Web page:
“Nature is declining globally at rates unprecedented in human history — and the rate of species extinctions is accelerating, with grave impacts on people around the world now likely, warns a landmark new report from the Intergovernmental Science-Policy Platform on Biodiversity and Ecosystem Services (IPBES), the summary of which was approved at the 7th session of the IPBES Plenary, meeting last week (29 April – 4 May) in Paris…”
The Nature Conservancy encourages action
“Thank you for the opportunity to testify before you today on this issue. The Nature Conservancy is enthusiastic about climate mitigation legislation passing in New York State during the 2019 Legislative Session. First and foremost, thank you Assemblyman Englebright for championing this issue and continuing to call for strong action from New York in leading the nation…
Earlier this month, the Intergovernmental Panel for Biodiversity and Ecosystem Services (IPBES) released its first report detailing past biodiversity losses and prospects for people and natureii. Governments and scientists agree we are exploiting nature faster than it can renew itself.
The IPBES report is a shocking wake-up call. The report clearly shows how rapid deterioration of nature threatens our food, water and health, and worsens the impacts of climate change. Achieving economic and development goals, as well as climate goals, will require tackling this accelerating loss of biodiversity…”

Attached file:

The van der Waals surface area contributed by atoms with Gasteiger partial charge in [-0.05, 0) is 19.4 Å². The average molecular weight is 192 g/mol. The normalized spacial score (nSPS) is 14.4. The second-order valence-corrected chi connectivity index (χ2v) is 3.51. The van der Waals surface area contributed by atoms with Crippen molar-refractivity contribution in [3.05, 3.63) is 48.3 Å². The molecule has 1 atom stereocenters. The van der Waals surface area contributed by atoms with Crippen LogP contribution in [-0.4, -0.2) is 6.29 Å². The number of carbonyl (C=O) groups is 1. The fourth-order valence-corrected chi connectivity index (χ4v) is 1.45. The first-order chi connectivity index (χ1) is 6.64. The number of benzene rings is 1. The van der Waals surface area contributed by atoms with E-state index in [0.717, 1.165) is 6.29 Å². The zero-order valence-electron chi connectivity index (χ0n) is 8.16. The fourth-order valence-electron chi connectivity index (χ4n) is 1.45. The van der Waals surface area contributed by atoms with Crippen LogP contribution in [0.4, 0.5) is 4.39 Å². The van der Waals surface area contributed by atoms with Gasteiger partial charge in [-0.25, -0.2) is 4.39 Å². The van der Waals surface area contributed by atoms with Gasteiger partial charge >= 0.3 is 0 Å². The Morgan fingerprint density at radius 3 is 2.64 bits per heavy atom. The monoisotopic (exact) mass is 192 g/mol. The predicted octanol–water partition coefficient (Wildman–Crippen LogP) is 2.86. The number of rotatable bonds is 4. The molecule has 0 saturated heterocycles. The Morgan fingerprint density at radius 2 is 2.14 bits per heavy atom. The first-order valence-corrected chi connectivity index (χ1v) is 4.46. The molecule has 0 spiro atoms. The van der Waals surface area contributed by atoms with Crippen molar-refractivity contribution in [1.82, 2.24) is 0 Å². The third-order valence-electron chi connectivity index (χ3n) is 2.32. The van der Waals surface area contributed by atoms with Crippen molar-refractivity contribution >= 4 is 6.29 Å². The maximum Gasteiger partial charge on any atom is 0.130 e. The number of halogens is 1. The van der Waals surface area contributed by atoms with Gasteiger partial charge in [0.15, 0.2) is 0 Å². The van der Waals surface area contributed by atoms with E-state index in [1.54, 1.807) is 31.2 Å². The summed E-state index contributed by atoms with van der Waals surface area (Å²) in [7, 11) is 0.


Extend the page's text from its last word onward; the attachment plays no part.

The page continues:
How to Talk About Climate Change so People Will Listen
If we don’t talk about why it matters, why would we care about the problem itself? And if we don’t talk about what we can do to fix it, why would we take action or expect our community, our province, and our country to do so either?
As challenging, as stressful, and as painful as it might be, fixing climate change begins by actually talking about it. And over the years, Dr. Katharine Hayhoe has found a way to do so that’s actually constructive. It begins with talking about why climate change matters to us…
Greta Thunberg: Saving Your World
“Greta Thunberg cut a frail and lonely figure when she started a school strike for the climate outside the Swedish parliament building last August. Her parents tried to dissuade her. Classmates declined to join. Passersby expressed pity and bemusement at the sight of the then unknown 15-year-old sitting on the cobblestones with a hand-painted banner.